Obituary of liberal-secularism — I

Published: August 20, 2011

The government seems inclined to launch a countrywide de-radicalisation campaign. Seemingly, the inspiration was an army-organised seminar in Swat to showcase its de-radicalisation campaign for which Rs6 million were sought from the Khyber-Pakhtunkhwa government. The event brought together military men, politicians, journalists and academics to ponder over ways to de-radicalise the country.

But this may be too little, too late, as liberal-secularism is almost dead. Radicalism is going to be the future of a country where the religious and political right are increasingly gaining strength and followers. It’s the emerging culture in which the battle-lines will be drawn between ‘us’ and ‘them’ on the basis of religion and a specific interpretation of religion. While post-modernist academics have infested national and international universities and are trying to popularise the radical right-wing narrative as representing the people’s popular instinct, the fact is that these academics base their analysis on elite ethnographies. Moreover, they forget that radical views acquire the arrogance of divine sanction and thus are difficult to counter.

Besides the religious parties, radicalism is now nested in all mainstream political parties such as the PPP, all versions of the PML and the MQM as well. The intellectual base of some of the top leaders of all political parties is the Jamaat-e-Islami (JI). They might have shed the affiliation but not the thoughts. Similarly, we have a significant portion of the media which is affiliated or sympathetic with the religious right. To top it all, the fashionable post-modernist narrative is inherently right-wing. The Pakistani post-modernist academics are in the process of creating a narrative that will eventually replace any existing liberal narrative which, in any case, is scant.

The issue here is not of militancy but radicalism. While militancy translates into violence against pockets of people, radicalism destroys a society internally. It forces people to think of those who do not subscribe to their religious interpretation as being the ‘other’, which results in segregation and ‘ghettoisation’ of a society. While we remember Ziaul Haq’s dark era, we forget how radicalism spread in the country during the 1990s as a social movement denoted by organisations such as Tableeghi Jamaat and al Huda. Moreover, while the so-called liberals were happy that the Jamaat-e-Islami and other religious parties did not gain much in the elections, the influence of the religious right sneaked into the society at all levels. Today, even the begums of elite families are connected with al Huda-type movements. For example, the Leghari household reportedly invites al Huda to hold an annual milad ceremony for the wives of their political workers. How much more elite and fashionable could this get?

Nevertheless, it’s only the liberals who are reputed to be elite mainly due to their failure to connect with people across the socio-economic spectrum or offer a pluralistic political, social and religious narrative. The protest of the begums of Islamabad in 2008 against the going-on in Lal Masjid is a case in point. Another problem is that the liberals are ill-equipped to deal with religion in a religious ideological state. As a resultant, they can’t gather people behind them with the same force as the radicals. Sadly, the liberal elements have tried hiding behind the argument that radicalism has no future due to the preponderance of the Sufi culture without understanding that the essence of Sufism is against all forms of injustice and not just religious bigotry. Nor do people realise that the machinery that operates Sufi culture now suffers from major problems and lacks an alternative to counter the post-modernist radical narrative.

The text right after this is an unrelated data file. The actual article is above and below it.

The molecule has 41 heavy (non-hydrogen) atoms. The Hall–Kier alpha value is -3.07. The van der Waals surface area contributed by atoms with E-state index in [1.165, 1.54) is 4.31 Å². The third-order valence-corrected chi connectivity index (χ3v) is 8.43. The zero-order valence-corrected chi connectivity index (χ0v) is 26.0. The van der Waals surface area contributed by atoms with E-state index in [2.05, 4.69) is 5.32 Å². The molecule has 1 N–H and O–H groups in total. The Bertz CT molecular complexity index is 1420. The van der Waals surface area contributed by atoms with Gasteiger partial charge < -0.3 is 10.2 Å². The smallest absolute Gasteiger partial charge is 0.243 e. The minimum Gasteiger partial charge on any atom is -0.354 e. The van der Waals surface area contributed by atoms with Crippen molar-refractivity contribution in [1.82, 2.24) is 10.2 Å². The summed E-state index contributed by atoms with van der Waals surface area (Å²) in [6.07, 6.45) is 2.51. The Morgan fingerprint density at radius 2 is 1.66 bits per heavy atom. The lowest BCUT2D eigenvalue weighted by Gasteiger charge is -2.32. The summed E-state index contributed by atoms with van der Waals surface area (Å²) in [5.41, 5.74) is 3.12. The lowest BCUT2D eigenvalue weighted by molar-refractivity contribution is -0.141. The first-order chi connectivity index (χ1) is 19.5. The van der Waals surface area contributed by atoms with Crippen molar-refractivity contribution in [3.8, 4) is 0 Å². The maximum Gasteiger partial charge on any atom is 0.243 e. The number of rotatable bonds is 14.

But can we even imagine fighting radicalism on the basis of a flawed historical narrative? Reportedly, some senior retired military officers at the Swat seminar were indignant about the idea of recognising that they had a hand in creating the jihadi Frankenstein. The alphabet of terrorism in South Asia starts with Pakistan fighting someone else’s war during the 1980s at its own expense. Dictator Zia opened the doors to Afghan refugees, weapons, drugs, jihadis and all sorts of intelligence agencies. The jihadi proxies were never discarded, not even now. Can de-radicalisation work when jihadi outfits and the support structure remains intact? Who says that hundreds of murders later leaders like Malik Ishaq, Masood Azhar, Hafiz Saeed and others will change?

And can radicalisation be countered without recognising that we can’t ‘have our cake and eat it too?’

Published in The Express Tribune, August 21st, 2011.

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Reader Comments (62)

  • Saiyed Hussain
    Aug 20, 2011 - 9:04PM

    Brilliant and in depth article.


  • Frank
    Aug 20, 2011 - 9:12PM

    The alphabet of terrorism in South
    Asia starts with Pakistan fighting
    someone else’s war during the 1980s at
    its own expense.

    Apart from being bad writing (alphabet of terrorism?) this is a gross misrepresentation of the facts. That war was forced on Pakistan by America and a military dictator they may not have created but certainly sponsored and gave vital support to. The alphabet of terrorism starts with Ronald Reagan and the good ole US of A. but Pakistan is now a convenient scapegoat for everything.

    America tells the Pashtuns that “God is on your side” – check out his video


  • Irrational
    Aug 20, 2011 - 9:21PM

    great insight


  • Irrational
    Aug 20, 2011 - 9:26PM

    I think attaching post modernism with radicalism is totally wrong. Do you think Foucault, Darida, Said, the likes post modernists were radicals? May be you better explain what do you mean post modernism in Pakistani context?